Telemedicine holds the promise of delivering patient-centered care. And it may have other advantages
Aside from reducing patient stress, the use of virtual visits climbs as a way of safely treating patients and containing the spread of infection at hospitals.
“Telemedicine will be our new normal,” says Dr. Gia Sison, an occupational medicine specialist. “It augments the delivery of primary health care most especially in our country, where the doctor to patient ratio is a challenge.”
Remote care can bring services to rural locations, and studies show the care is not worse than in-person treatment. Many can have their ailments “seen” on a computer, tablet, or smartphone by a practitioner and have treatment prescribed as needed without them having to travel to a doctor’s office.
It may also save your time, too. A lot of it. End to end, the travel and waiting time for a normal appointment can take several hours—often disrupting work or school. Only 17 percent of it —20 minutes on average—is spent seeing the doctor, according to a research led by the University of Pittsburgh physician Kristin Ray at the Harvard Medical School.
While the notion of seeing a doctor via your computer or cellphone is hardly new, telemedicine has yet to take off widely in the Philippines. Now, clinics like MD+ Clinic and Diagnostic Center have begun to adapt and develop virtual services that can serve as their frontline for patients.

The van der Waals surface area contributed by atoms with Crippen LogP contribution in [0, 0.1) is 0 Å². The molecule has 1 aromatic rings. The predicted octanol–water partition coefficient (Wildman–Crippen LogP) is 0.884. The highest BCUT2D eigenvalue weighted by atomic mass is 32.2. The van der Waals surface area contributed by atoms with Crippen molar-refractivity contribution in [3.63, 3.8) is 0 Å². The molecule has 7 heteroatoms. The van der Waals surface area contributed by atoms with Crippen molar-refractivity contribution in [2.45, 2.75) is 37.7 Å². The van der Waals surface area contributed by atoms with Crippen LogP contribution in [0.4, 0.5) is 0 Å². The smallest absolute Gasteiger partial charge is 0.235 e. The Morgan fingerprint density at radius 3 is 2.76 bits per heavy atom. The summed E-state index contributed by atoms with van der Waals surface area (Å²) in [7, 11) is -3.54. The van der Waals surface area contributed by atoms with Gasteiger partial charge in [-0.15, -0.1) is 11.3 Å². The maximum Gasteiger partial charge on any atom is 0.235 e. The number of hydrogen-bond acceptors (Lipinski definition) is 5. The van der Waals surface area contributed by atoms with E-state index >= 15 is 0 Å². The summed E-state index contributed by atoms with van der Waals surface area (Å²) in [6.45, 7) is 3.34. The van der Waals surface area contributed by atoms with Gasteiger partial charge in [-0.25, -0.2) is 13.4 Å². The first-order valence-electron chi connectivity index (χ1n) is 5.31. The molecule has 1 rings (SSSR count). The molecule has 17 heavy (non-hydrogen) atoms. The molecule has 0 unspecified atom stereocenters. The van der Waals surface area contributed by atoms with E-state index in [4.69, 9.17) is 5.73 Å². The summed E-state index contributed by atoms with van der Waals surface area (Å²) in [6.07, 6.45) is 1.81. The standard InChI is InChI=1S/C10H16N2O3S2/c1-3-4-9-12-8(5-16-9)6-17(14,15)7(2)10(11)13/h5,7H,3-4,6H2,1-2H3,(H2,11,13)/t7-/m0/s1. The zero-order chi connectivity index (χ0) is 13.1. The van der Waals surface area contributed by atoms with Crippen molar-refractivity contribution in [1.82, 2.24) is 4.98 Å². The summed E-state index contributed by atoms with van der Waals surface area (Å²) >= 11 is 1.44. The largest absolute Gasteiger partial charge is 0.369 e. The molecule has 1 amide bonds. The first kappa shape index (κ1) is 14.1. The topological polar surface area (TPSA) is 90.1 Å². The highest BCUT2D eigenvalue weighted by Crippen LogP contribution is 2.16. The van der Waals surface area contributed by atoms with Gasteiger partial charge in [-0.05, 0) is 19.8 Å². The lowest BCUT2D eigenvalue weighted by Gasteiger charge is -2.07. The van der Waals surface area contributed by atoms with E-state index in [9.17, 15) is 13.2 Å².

“We now offer free online consultations because we understand that there are people with chronic illnesses or urgent symptoms that need to be addressed,” says medical director Dr. Therese Pangilinan-Ikeda. By using the phone or computer, patients will be able to get guidance from the clinic’s in-house general practitioners about whether they need to be seen. That way they can avoid crowded waiting rooms and potential infection.
Virtual care has its limits, of course, and many of the start-ups promoting their offerings may not be fully equipped to handle patients. Data privacy and security could also become a crucial concern.
No doubt, there is no replacing face-to-face interaction between a doctor and a patient. But the Philippine Medical Association is encouraging patients to consult doctors first through telemedicine. It has also advised physicians on the new normal following the pandemic.
Dr. Benito Atienza, vice president of the association, saysdoctors must limit their patients to five daily, observe physical distancing, wear personal protective equipment, and change gowns after every other patient. Physicians’ clinics must not have air-conditioning or electric fans and windows and doors must be kept open, he says. Staff should also be limited to one to two persons, and at least a distance of three feet from the patient must also be maintained.
Others are also readying their telemedicine offerings. For normal pregnancies, many obstetricians are now doing most prenatal check-ins with virtual visits. Dermatologists are diagnosing less threatening skin conditions by using cellphone cameras.
While there are challenges, telemedicine presents a promising and novel alternative in cases where the benefits of this physical interaction may be outweighed by the risks of disease or danger.